Of course, the Safavid government in Iran also played a great role in introducing the culture of on-foot pilgrimage. In this regard, it is narrated that Shah Abbas Safavi (Abbas the Great) and the great scholars of his era, such as Sheikh Baha’i (Baha’ al-din al-‘Amili), in 1009 AH decided to go to Mashhad from Isfahan on foot to visit the shrine of Imam Reza (AS) in order to promote the culture of pilgrimage among the people.
Saddam Hussein’s pressure on pilgrims
After Saddam Hussein and his Ba’ath party took power in Iraq, the Arbaeen Walk faced many restrictions. Some reports indicate that people have been killed in clashes with Saddam’s forces back then. However, it has been said that despite the restrictions, many religious scholars have declared it obligatory to walk to Karbala.
In an Arabic book (named سنوات الجمر), which was published in 2004, it is stated that in 1397 AH (1977 AD), the Iraqi Ba’ath Party banned religious ceremonies, organized processions, and walks to Karbala.
Concerning the restriction of the Arbaeen pilgrimage in 1977, it is mentioned that Saddam Hussein’s government confronted the Iraqi people’s Karbala visit, and a number of people were killed and imprisoned in this regard. Some scholars, such as Allameh Askari and Mohammad Hussein Fadlallah, who had fled Iraq, were also sentenced to death in absentia.
The situation of Arbaeen walk after the fall of Ba’ath Party
With the fall of the Iraqi Ba’ath party in 2003 and the attack of the US on the country, the Arbaeen pilgrimage ceremony was revived. Every year, in addition to Iraqi Shiites, Shiites from other countries, especially Iran, also join the Arbaeen procession. According to reports, in addition to Shiites, different groups of Sunnis, Christians, Yazidis, and other religions also attend the Arbaeen pilgrimage.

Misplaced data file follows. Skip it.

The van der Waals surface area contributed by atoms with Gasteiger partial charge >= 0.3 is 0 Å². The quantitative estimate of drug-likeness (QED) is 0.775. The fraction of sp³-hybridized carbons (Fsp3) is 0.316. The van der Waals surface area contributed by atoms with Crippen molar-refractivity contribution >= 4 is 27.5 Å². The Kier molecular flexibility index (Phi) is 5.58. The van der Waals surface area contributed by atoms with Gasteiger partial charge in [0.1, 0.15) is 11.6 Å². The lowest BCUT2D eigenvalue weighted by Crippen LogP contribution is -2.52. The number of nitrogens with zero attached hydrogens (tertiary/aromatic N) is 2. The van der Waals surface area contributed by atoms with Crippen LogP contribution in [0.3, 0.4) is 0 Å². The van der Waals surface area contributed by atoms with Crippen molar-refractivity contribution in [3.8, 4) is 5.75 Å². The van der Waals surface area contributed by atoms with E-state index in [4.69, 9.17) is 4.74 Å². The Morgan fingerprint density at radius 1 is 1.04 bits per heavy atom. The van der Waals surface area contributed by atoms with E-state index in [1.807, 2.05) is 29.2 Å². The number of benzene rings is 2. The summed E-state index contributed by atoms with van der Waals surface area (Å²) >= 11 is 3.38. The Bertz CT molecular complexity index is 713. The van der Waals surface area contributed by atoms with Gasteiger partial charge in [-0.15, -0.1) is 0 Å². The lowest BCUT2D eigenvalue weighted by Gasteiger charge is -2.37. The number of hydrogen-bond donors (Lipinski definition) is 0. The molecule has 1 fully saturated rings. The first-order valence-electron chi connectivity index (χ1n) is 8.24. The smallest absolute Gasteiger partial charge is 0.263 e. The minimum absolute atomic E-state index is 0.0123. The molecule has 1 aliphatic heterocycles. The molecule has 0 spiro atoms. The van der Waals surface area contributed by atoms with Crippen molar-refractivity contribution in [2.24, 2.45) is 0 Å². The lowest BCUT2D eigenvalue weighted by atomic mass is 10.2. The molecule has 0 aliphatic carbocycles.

Today, in addition to countries like Iran, Afghanistan, and African countries, there are reports that people from Sweden, Denmark, the US, the UK, Austria, Finland, Argentina, Colombia, Russia, and Australia also attend the Arbaeen procession.
Arbaeen pilgrimage in ISIL era
Since 2014, with the support of the Iranian government, the number of Arbaeen pilgrims approached 20 million, mostly from foreign countries. This is while the statistics of the Iraqi interior ministry for 2013 indicated that about 1.3 million foreign pilgrims entered Iraq for the Arbaeen procession.
In 2015, while the threat of the ISIL terrorist group and other Takfiri groups was felt in the region, the number of Arbaeen pilgrims was estimated at 22 million; Although the Iraqi authorities announced the number of pilgrims at 26 million in the same year. In recent years and despite the COVID-19 pandemic, the average attendance of Arbaeen pilgrims has been announced between 12 million and 20 million people.
Number of Arbaeen pilgrims in recent years
In 2016, the manager of Hazrat Abbas (AS) shrine announced that more than 11.2 million people entered Karbala from Safar 7 -20.
In 2018, Imam Hussain (AS) shrine’s manager that more than 11.85 million people entered the city through the main gates of Karbala from Safar 10 – 20.
A year ago, while the COVID-19 pandemic was declining, there were still effects of the spread of the virus in the world. However, when the first year without coronavirus restrictions was announced, news agencies announced the number of Arbaeen pilgrims to more than 21 million.